For parents with children taking important exams
Julie Byrne | Cap d'estudis de nens i joves, IH Mataró
—Aquesta pàgina en Català
Nowadays exams play an ever more important part in the life of young people, especially teenagers approaching Bacherilato or Selectividad. We are now in the final part of the academic year and the run down to June exams has started. I'm not just talking about English Cambridge exams here, but all kinds. I find that, in general, secondary schools tell their students what to learn but are weak on telling their pupils how to learn – something which can have an important influence on exam results. Effective studying for an exam is fundamental and, as parents, perhaps we can influence our teenage children a little. Here are some ideas.
- Start formal revision six to eight weeks before exams begin.
- Don't just read stuff through – do something with it! For example highlight, make bullet pointed lists, matching pairs.
- Plan – make a large wallchart calendar or a week by week timetable.
- During revision take a break of 10 minutes for every 50 minutes of work; this will help you retain information.
- Reviewing your notes (by doing something with the new material--reading, thinking, writing, or talking about it) at the end of the day, giving 10 minutes for every hour of new material you took in and want to retain.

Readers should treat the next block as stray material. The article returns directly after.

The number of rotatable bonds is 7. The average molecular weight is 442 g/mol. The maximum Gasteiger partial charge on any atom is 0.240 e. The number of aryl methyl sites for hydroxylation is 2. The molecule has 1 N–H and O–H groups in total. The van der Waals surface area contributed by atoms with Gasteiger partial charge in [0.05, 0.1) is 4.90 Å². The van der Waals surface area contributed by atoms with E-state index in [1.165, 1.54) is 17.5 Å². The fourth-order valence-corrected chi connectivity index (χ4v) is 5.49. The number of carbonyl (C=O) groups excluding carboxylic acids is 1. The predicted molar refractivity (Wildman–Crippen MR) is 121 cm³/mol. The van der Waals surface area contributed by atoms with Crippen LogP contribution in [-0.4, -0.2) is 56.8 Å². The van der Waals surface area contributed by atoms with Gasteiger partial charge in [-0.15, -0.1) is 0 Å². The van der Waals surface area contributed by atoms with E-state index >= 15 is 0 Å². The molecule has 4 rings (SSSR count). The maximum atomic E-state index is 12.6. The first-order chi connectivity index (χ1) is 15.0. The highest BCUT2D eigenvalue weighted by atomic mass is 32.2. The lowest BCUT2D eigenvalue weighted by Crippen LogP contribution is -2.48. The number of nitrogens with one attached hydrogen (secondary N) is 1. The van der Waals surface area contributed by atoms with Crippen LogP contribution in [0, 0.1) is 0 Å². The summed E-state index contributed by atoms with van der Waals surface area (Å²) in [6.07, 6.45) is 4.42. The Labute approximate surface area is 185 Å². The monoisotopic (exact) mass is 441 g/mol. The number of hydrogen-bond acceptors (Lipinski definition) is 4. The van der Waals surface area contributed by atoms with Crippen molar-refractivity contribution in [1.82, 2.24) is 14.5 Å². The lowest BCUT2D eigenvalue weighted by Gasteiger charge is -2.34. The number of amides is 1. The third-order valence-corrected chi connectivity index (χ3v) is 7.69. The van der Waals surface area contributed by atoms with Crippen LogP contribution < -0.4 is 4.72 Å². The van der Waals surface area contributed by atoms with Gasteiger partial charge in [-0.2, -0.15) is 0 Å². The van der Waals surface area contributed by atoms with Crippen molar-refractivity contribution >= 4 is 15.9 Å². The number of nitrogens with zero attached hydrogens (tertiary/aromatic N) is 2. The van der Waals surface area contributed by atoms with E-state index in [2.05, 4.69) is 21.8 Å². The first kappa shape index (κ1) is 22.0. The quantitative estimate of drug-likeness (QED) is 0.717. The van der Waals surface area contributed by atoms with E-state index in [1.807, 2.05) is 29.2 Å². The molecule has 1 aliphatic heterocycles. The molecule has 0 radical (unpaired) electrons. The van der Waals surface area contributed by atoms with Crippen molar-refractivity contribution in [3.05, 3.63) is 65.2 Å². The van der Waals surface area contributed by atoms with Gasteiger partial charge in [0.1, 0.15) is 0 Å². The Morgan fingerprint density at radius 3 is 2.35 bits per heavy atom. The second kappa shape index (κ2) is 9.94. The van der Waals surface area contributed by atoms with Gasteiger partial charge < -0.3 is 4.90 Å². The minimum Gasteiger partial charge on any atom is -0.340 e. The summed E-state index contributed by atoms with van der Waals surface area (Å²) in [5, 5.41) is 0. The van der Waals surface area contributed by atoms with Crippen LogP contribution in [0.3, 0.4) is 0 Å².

- Reviewing your notes (see above) at the end of the week, giving 5 minutes to each hour of new material for that week, then giving the same material 2-4 minutes of review at the end of the month
- Changing subjects or tasks every hour.
- Start a revision group – revise with friends
- Get enough sleep! Students who are sleep-deprived have lower marks.
- Give yourself targets and rewards when you achieve them – a cake, a sandwich, watch your favourite TV programme.
These are just some ideas. Most have scientific reasons why to use them – although there is no space here to give details. The problem might be communicating these ideas to your children – but it's worth a try!